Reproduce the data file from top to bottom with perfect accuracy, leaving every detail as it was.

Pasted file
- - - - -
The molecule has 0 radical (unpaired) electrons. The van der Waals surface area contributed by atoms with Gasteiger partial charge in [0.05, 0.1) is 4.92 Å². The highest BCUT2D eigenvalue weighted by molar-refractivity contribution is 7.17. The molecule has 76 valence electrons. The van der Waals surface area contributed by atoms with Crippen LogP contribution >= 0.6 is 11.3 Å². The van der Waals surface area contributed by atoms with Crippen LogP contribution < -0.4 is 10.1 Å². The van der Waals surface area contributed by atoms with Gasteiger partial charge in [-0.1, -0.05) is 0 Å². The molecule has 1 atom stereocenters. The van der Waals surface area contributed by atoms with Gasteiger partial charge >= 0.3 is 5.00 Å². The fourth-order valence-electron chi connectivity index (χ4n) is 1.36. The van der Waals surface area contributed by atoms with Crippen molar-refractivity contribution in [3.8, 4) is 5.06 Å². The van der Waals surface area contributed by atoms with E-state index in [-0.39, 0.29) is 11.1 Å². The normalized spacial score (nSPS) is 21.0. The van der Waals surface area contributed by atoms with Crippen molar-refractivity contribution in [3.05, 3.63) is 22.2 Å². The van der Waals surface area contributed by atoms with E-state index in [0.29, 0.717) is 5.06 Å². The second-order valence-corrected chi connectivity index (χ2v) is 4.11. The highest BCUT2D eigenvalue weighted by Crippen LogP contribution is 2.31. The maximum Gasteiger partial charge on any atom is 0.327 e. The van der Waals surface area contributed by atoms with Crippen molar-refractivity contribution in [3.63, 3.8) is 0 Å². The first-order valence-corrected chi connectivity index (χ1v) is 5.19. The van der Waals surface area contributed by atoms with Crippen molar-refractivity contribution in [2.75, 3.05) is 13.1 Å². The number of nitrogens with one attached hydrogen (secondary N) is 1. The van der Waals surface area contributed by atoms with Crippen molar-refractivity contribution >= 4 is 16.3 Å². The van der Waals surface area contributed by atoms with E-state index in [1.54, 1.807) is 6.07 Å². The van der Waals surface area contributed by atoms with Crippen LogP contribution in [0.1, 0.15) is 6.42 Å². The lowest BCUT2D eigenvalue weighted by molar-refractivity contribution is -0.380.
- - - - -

The molecule has 0 radical (unpaired) electrons. The van der Waals surface area contributed by atoms with Gasteiger partial charge in [0.05, 0.1) is 4.92 Å². The highest BCUT2D eigenvalue weighted by molar-refractivity contribution is 7.17. The molecule has 76 valence electrons. The van der Waals surface area contributed by atoms with Crippen LogP contribution >= 0.6 is 11.3 Å². The van der Waals surface area contributed by atoms with Crippen LogP contribution < -0.4 is 10.1 Å². The van der Waals surface area contributed by atoms with Gasteiger partial charge in [-0.1, -0.05) is 0 Å². The molecule has 1 atom stereocenters. The van der Waals surface area contributed by atoms with Gasteiger partial charge >= 0.3 is 5.00 Å². The fourth-order valence-electron chi connectivity index (χ4n) is 1.36. The van der Waals surface area contributed by atoms with Crippen molar-refractivity contribution in [3.8, 4) is 5.06 Å². The van der Waals surface area contributed by atoms with E-state index in [-0.39, 0.29) is 11.1 Å². The normalized spacial score (nSPS) is 21.0. The van der Waals surface area contributed by atoms with Crippen molar-refractivity contribution in [3.05, 3.63) is 22.2 Å². The van der Waals surface area contributed by atoms with E-state index in [0.29, 0.717) is 5.06 Å². The second-order valence-corrected chi connectivity index (χ2v) is 4.11. The highest BCUT2D eigenvalue weighted by Crippen LogP contribution is 2.31. The maximum Gasteiger partial charge on any atom is 0.327 e. The van der Waals surface area contributed by atoms with Crippen molar-refractivity contribution in [3.63, 3.8) is 0 Å². The first-order valence-corrected chi connectivity index (χ1v) is 5.19. The van der Waals surface area contributed by atoms with Crippen molar-refractivity contribution in [2.75, 3.05) is 13.1 Å². The number of nitrogens with one attached hydrogen (secondary N) is 1. The van der Waals surface area contributed by atoms with Crippen molar-refractivity contribution >= 4 is 16.3 Å². The van der Waals surface area contributed by atoms with E-state index in [1.54, 1.807) is 6.07 Å². The van der Waals surface area contributed by atoms with Crippen LogP contribution in [0.1, 0.15) is 6.42 Å². The lowest BCUT2D eigenvalue weighted by molar-refractivity contribution is -0.380.